The Insurance Institute for Highway Safety on Thursday announced the aluminum crew cab 2015 Ford F-150 had earned a Top Safety Pick rating, indicating it’s safer in a crash than the 2014 steel version.
However, while you might be better protected by the 2015 F-150 — and that’s not a small consideration — you might have to pay more to fix the truck afterward.
The IIHS concluded that the F-150 crew both had “more extensive damage” and higher repair prices in both 10 mph front and rear collisions with a steel 2014 F-150, it announced in a Status Report posted Thursday.
The IIHS crashed the driver’s side front corner of the 2015 F-150 into the rear passenger’s side corner of the 2014 F-150 at a 15 percent overlap, and then did the same test with the 2014 banging into the 2015’s rear passenger-side test.
“In both scenarios, the aluminum F-150 had more extensive damage than the steel model,” the IIHS wrote.
The two were fixed at a dealership certified to fix the aluminum F-150, and the bill came out to $4,147 for the front damage on the aluminum F-150, compared to $3,759 for the steel model. It comes up to a difference of $388, or 22 percent higher. Though the rear of the aluminum truck doesn’t look nearly as bad as the front in the photos provided by the IIHS, it actually cost more than $1,000 to fix than the steel version: $4,738 versus $3,275, or 42 percent higher.
If you somehow managed to bang up both parts of the truck at the same time, the repair costs combined come out to be 26 percent higher, according to the IIHS.
“From a simple bolt-on parts replacement to a more-involved removal and installation of entire body panels, fixing the aluminum F-150 is more expensive than repairing a steel-body F-150,” IIHS chief research officer David Zuby said in a statement.
Ford issued a statement disputing the IIHS’s results, calling their research and similar tests “stunts”:
We do not agree with the repairability costs and findings by IIHS. Real-world repair costs for the 2015 F-150 to date are comparable to or less than other full-size pickups and an average $869 more affordable to repair than last year’s F-150 – not the higher numbers released after crash stunts orchestrated by IIHS and others. These costs are being tracked by Assured Performance, an independent body shop certification company that works with leading automakers. Insurance companies agree with the new F-150’s repair costs – with both Allstate and State Farm saying insurance costs for the new F-150 will remain comparable with 2014 models. Consumer Reports analysis also shows that the aluminum parts on the F-150 cost about the same as steel parts on last year’s truck and because the new F-150 is designed to make replacing components easier, in many cases labor charges may be lower.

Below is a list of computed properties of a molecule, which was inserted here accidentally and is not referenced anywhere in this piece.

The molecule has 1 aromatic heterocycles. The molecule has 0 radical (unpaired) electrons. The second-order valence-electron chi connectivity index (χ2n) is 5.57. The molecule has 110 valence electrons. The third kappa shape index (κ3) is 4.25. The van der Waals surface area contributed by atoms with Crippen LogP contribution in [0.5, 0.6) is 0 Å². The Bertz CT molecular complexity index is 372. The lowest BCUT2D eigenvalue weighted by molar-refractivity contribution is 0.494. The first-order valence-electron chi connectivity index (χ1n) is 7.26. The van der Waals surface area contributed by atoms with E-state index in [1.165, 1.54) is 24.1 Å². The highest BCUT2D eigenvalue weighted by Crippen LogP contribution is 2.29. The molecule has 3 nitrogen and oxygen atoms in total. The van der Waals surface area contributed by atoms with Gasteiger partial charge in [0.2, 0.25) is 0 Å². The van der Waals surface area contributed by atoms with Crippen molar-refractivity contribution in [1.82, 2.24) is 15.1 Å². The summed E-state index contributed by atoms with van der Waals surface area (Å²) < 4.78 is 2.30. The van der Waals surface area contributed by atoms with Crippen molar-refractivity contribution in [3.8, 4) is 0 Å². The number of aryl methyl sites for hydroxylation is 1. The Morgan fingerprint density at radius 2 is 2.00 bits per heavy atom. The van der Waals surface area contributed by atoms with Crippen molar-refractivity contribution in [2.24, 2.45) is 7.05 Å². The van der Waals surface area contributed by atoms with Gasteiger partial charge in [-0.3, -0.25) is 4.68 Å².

On the front of the aluminum truck, mechanics had to assemble components like wiring harnesses and splash guards under the totaled fender before installing a new one.
The rear passenger’s-side impact resulted in having to replace one side of the 2015 F-150’s truck bed — something repairable on the 2014 steel F-150. Tail lamps, bumpers and exhaust pipes had to be swapped out on both model years.
IIHS communications Senior Vice President Russ Rader said the shop charged the same labor rate for aluminum and steel; some collision repairers see higher aluminum labor rates as a way to recoup the costs of the training and equipment necessary to properly fix the mainstream truck.
Rader also said there were no component differences between the two trucks aside from the assembly of the wiring harness on the 2015 F-150, making it a true apples-to-apples comparison.
“There were no parts damaged like rear cameras or anything like that,” Rader said.
More advanced features such as rear-view cameras or forward collision prevention sensors have been seen by experts as likely to raise repair costs.
Edmunds demonstrated that when it notoriously banged a sledgehammer into a 2015 F-150 and damaged the rear tail light. Associate editor Travis Langness wrote that their F-150 had the Lariat Trim package, which meant that rear tailight assembly contained a backup sensor and resulted in a pricier repair. The light had to be replaced as a single unit after the sledghammer attack.
“The price jumped from $106.28 to $887.25. For a taillight,” Langness wrote.
Insurance Institute for Highway Safety Status Report, July 30, 2015
The Insurance Institute for Highway Safety concluded that the F-150 crew both had “more extensive damage” and higher repair prices in both 10 mph front and rear collisions with a steel 2014 F-150, it announced in a Status Report posted Thursday. (Provided by Insurance Institute of Highway Safety Status Report)
On the front of the crashed 2015 Ford F-150 aluminum truck, right, mechanics had to assemble components like wiring harnesses and splash guards under the totaled fender before installing a new one. At left is a similarly crashed 2014 Ford F-150. (Provided by the Insurance Institute for Highway Safety Status Report)
The rear passenger’s-side impact to an aluminum 2015 Ford F-150, right, resulted in having to replace one side of the 2015 F-150’s truck bed — something repairable on the 2014 steel F-150 in a similar crash, left. Tail lamps, bumpers and exhaust pipes had to be swapped out on both model years. (Provided by Insurance Institute for Highway Safety Status Report)